Human and New Surgical Tools Free Essays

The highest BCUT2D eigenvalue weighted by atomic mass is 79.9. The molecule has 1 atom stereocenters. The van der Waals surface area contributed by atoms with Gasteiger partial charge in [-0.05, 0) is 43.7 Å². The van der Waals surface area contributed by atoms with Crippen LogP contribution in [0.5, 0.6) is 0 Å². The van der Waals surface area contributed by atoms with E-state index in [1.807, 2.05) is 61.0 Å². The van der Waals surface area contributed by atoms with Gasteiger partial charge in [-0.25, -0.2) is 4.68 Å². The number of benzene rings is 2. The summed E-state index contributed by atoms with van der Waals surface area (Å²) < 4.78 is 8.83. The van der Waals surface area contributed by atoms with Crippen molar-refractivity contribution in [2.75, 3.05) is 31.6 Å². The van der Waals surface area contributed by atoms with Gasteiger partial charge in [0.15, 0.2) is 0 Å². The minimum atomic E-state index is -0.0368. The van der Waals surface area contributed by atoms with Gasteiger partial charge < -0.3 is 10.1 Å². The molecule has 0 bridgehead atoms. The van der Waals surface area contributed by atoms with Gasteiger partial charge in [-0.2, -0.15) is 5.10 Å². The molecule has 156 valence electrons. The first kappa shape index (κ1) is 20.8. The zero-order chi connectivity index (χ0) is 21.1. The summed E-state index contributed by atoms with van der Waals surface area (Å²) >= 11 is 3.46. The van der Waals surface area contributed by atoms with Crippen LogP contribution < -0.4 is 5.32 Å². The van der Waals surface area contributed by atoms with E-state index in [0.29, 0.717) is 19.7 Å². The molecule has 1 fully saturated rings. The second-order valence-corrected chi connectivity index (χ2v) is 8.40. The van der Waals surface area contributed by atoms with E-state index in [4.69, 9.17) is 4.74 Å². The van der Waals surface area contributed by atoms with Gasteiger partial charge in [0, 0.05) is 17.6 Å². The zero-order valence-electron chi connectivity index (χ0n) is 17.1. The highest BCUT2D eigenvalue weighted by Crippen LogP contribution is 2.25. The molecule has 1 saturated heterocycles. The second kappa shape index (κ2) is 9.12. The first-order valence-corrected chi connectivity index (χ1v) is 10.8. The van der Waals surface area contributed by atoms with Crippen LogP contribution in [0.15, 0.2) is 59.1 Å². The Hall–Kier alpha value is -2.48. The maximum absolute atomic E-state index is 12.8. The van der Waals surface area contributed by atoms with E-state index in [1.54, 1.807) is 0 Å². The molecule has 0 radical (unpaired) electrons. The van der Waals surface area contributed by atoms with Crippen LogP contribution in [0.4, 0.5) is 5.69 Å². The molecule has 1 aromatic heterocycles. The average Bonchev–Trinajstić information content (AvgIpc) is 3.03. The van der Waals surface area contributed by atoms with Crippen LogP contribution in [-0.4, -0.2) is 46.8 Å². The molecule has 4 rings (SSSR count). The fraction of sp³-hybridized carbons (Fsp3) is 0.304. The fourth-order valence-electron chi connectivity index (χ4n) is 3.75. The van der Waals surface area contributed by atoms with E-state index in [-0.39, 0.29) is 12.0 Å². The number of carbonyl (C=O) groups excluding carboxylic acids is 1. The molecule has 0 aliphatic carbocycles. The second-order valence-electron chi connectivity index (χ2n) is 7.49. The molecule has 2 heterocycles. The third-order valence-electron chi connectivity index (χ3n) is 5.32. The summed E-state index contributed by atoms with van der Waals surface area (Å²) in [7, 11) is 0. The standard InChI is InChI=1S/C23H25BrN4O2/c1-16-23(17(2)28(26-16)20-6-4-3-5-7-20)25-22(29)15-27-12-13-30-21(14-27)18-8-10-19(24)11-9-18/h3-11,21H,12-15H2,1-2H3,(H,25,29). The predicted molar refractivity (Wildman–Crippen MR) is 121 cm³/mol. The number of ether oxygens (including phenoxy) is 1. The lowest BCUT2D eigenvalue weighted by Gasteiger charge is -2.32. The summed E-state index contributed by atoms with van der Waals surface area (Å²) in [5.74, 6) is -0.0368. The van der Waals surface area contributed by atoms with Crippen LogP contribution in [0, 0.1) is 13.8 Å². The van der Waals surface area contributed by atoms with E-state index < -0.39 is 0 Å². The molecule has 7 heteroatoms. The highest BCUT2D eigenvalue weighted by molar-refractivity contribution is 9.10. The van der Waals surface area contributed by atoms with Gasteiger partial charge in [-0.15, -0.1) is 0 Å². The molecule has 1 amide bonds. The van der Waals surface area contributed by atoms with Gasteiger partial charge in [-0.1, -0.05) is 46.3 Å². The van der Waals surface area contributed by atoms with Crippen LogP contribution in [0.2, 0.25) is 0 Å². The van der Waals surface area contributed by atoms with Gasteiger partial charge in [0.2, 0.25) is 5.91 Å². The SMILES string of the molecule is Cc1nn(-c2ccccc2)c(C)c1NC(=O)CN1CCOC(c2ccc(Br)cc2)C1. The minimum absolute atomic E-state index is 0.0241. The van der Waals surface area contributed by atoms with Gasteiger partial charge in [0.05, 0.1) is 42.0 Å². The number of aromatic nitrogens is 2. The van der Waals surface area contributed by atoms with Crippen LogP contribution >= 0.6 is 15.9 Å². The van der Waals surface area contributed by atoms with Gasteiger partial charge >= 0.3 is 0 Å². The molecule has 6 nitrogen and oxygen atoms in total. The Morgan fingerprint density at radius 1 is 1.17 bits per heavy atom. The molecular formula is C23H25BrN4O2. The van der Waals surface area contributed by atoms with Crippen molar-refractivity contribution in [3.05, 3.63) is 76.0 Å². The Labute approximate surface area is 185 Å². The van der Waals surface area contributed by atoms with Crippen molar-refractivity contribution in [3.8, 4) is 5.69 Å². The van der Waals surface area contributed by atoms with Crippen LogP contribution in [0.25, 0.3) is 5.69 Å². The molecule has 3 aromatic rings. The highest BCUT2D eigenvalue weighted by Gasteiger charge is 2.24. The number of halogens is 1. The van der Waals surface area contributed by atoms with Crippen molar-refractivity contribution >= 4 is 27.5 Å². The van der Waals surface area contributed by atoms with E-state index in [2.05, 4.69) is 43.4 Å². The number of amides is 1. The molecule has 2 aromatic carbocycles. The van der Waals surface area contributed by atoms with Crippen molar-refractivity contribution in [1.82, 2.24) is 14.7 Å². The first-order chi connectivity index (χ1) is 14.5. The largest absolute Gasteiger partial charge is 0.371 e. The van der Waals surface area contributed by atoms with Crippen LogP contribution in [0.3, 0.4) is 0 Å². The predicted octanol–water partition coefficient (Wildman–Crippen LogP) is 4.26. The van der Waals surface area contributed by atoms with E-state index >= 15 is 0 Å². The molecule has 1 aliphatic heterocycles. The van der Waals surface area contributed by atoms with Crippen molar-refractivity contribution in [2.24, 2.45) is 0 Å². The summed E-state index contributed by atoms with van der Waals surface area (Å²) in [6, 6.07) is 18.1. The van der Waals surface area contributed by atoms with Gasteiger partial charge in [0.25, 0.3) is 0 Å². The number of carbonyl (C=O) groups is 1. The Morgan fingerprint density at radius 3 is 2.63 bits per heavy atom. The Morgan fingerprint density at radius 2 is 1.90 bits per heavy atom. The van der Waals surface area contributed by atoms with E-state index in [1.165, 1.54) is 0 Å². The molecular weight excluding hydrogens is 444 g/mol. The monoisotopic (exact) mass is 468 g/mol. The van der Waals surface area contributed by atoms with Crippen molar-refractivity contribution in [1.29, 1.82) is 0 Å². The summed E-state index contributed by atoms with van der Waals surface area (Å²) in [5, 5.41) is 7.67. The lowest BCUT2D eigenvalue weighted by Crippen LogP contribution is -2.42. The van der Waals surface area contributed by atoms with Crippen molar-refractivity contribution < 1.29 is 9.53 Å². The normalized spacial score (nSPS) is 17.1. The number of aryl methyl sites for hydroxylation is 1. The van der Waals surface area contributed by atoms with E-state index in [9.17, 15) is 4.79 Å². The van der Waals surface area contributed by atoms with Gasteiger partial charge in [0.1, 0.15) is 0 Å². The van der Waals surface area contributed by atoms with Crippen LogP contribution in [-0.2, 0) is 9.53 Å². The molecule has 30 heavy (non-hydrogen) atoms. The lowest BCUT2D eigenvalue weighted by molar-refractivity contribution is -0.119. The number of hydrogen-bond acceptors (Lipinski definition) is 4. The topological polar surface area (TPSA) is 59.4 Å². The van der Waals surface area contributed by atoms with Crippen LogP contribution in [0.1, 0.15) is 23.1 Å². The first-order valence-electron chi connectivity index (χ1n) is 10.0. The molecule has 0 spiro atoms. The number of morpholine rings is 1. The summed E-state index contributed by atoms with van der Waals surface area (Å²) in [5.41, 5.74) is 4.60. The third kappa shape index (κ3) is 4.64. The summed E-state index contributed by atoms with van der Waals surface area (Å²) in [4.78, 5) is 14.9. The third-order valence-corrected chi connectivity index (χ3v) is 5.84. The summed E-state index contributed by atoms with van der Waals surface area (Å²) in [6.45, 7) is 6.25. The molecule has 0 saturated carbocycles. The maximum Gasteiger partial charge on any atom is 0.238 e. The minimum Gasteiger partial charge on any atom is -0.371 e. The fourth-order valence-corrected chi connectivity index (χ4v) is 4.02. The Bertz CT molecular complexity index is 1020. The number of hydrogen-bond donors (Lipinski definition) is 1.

Countless inventions have improved the quality of human life and made previously inconceivable notions possible. In some cases (such as the washing machine), they reduce the drudgery of day-to-day tasks. In others (such as the motion picture), they allow people to engage in new forms of artistic expression. We will write a custom essay sample on Human and New Surgical Tools or any similar topic only for you Order Now Many inventions actually save human lives, such as new surgical tools and medical vaccines. With the science scientist invented the computer now everywhere we need and we are using computers, computers become a friendly in our nature that we can do anything from echnologies so I want to conclude that science is a boon not a bane if we use in a proper way. Science has invented marvellous machines and discovered energies that run these machines to take the drudgery out of man’s work. By doing much of his work and doing it fast, machines have provided man with a lot of leisure. The rosy dream of an easy and luxurious life has come true for him. Distance has been conquered. Modern means of transport and communication have made the Modern means of transport and communication has made the world a global village. Men nd things and news and views can go around the globe today with lightening speed. Internet has brought people of the world together and brought about a revolution in the fields of information and communication. Man has already landed on the moon and man- made satellites have made voyages through the solar system. Our life has become healthier and longer. Modern hygiene, sanitation, medicine and surgery are conquering more and more physical and mental illness with each passing day. We now know and experience the Joys of good health and longevity. Through the inema, the radio, the tape recorder, the TV and the video, science has worked wonders in the fields of education and entertainment. Though we welcome these blessings of science, we have to consider the other side of the picture also. Man has not been able to face the problems created by the inventions of science and to stop the misuse or harmful consequences of scientific inventions. Factories have polluted the water and the atmosphere. They have caused noise pollution. Industrialization has led to slums in which human beings live a degraded life in the midst of filth and qualor. We have allowed science to master us instead of keeping it our servant. Medical inventions have, led to the pollution explosion and the consequent miseries. Again, science has put in our hands terrible weapons such as the nuclear bombs, the guided missiles and the means of chemicals and biological warfare. We are in danger of destroying ourselves with these monstrous means that ironically are our own creations. Rightly used science can bring heaven on earth. Wrongly used, it can turn this earth into hell. How to cite Human and New Surgical Tools, Papers